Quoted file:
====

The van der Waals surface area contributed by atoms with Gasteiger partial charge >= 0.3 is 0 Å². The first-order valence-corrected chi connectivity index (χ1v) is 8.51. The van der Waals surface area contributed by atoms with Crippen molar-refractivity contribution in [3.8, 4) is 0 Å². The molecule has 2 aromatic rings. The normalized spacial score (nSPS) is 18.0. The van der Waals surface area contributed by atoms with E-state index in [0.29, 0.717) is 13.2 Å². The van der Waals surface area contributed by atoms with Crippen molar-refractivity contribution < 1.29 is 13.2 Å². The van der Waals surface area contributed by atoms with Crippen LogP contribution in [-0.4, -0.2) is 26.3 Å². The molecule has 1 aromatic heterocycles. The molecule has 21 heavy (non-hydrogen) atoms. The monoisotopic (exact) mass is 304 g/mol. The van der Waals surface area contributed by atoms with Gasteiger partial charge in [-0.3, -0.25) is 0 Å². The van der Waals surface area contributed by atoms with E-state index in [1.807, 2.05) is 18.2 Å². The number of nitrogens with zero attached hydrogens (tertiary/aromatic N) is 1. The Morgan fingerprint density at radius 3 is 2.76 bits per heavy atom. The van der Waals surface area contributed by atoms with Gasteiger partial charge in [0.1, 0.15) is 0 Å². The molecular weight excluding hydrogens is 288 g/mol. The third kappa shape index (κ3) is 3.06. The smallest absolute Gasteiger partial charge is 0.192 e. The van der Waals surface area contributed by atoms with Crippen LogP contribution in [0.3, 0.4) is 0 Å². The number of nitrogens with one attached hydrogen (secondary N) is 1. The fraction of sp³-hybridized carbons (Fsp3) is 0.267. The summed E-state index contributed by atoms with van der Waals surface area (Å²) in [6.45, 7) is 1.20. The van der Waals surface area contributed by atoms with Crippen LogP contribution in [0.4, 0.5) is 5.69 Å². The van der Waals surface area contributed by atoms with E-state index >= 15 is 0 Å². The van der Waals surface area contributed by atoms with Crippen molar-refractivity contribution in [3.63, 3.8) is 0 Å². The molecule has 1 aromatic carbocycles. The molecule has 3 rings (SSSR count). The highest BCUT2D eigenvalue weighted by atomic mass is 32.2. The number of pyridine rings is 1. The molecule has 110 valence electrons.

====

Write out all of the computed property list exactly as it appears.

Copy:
The van der Waals surface area contributed by atoms with Gasteiger partial charge >= 0.3 is 0 Å². The first-order valence-corrected chi connectivity index (χ1v) is 8.51. The van der Waals surface area contributed by atoms with Crippen molar-refractivity contribution in [3.8, 4) is 0 Å². The molecule has 2 aromatic rings. The normalized spacial score (nSPS) is 18.0. The van der Waals surface area contributed by atoms with E-state index in [0.29, 0.717) is 13.2 Å². The van der Waals surface area contributed by atoms with Crippen molar-refractivity contribution < 1.29 is 13.2 Å². The van der Waals surface area contributed by atoms with Crippen LogP contribution in [-0.4, -0.2) is 26.3 Å². The molecule has 1 aromatic heterocycles. The molecule has 21 heavy (non-hydrogen) atoms. The monoisotopic (exact) mass is 304 g/mol. The van der Waals surface area contributed by atoms with Gasteiger partial charge in [-0.3, -0.25) is 0 Å². The van der Waals surface area contributed by atoms with E-state index in [1.807, 2.05) is 18.2 Å². The number of nitrogens with zero attached hydrogens (tertiary/aromatic N) is 1. The Morgan fingerprint density at radius 3 is 2.76 bits per heavy atom. The van der Waals surface area contributed by atoms with Gasteiger partial charge in [0.1, 0.15) is 0 Å². The molecular weight excluding hydrogens is 288 g/mol. The third kappa shape index (κ3) is 3.06. The smallest absolute Gasteiger partial charge is 0.192 e. The van der Waals surface area contributed by atoms with Crippen LogP contribution in [0.3, 0.4) is 0 Å². The number of nitrogens with one attached hydrogen (secondary N) is 1. The fraction of sp³-hybridized carbons (Fsp3) is 0.267. The summed E-state index contributed by atoms with van der Waals surface area (Å²) in [6.45, 7) is 1.20. The van der Waals surface area contributed by atoms with Crippen LogP contribution in [0.4, 0.5) is 5.69 Å². The van der Waals surface area contributed by atoms with E-state index >= 15 is 0 Å². The van der Waals surface area contributed by atoms with Crippen molar-refractivity contribution in [3.63, 3.8) is 0 Å². The molecule has 1 aromatic carbocycles. The molecule has 3 rings (SSSR count). The highest BCUT2D eigenvalue weighted by atomic mass is 32.2. The number of pyridine rings is 1. The molecule has 110 valence electrons.